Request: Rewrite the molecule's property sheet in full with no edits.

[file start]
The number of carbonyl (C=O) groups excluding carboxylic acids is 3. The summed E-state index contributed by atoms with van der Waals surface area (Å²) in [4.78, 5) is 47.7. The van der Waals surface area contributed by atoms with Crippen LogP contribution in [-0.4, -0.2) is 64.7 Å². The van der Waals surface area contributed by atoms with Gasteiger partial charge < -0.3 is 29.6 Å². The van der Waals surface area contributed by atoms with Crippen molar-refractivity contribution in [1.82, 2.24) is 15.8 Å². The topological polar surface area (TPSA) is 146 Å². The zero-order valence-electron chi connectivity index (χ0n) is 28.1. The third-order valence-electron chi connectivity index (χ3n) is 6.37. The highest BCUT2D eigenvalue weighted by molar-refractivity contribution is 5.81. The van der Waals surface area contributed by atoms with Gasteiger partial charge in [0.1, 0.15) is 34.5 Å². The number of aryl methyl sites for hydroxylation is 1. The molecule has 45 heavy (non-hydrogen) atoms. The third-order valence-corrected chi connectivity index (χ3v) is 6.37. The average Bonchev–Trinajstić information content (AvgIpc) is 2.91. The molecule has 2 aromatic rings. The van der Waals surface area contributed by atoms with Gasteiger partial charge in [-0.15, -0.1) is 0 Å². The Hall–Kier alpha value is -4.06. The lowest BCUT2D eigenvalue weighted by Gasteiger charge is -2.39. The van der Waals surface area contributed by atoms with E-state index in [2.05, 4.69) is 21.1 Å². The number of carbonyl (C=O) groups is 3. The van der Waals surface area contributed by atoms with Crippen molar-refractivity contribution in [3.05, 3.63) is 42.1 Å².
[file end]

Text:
The number of carbonyl (C=O) groups excluding carboxylic acids is 3. The summed E-state index contributed by atoms with van der Waals surface area (Å²) in [4.78, 5) is 47.7. The van der Waals surface area contributed by atoms with Crippen LogP contribution in [-0.4, -0.2) is 64.7 Å². The van der Waals surface area contributed by atoms with Gasteiger partial charge < -0.3 is 29.6 Å². The van der Waals surface area contributed by atoms with Crippen molar-refractivity contribution in [1.82, 2.24) is 15.8 Å². The topological polar surface area (TPSA) is 146 Å². The zero-order valence-electron chi connectivity index (χ0n) is 28.1. The third-order valence-electron chi connectivity index (χ3n) is 6.37. The highest BCUT2D eigenvalue weighted by molar-refractivity contribution is 5.81. The van der Waals surface area contributed by atoms with Gasteiger partial charge in [0.1, 0.15) is 34.5 Å². The number of aryl methyl sites for hydroxylation is 1. The molecule has 45 heavy (non-hydrogen) atoms. The third-order valence-corrected chi connectivity index (χ3v) is 6.37. The average Bonchev–Trinajstić information content (AvgIpc) is 2.91. The molecule has 2 aromatic rings. The van der Waals surface area contributed by atoms with Gasteiger partial charge in [-0.15, -0.1) is 0 Å². The Hall–Kier alpha value is -4.06. The lowest BCUT2D eigenvalue weighted by Gasteiger charge is -2.39. The van der Waals surface area contributed by atoms with E-state index in [2.05, 4.69) is 21.1 Å². The number of carbonyl (C=O) groups is 3. The van der Waals surface area contributed by atoms with Crippen molar-refractivity contribution in [3.05, 3.63) is 42.1 Å².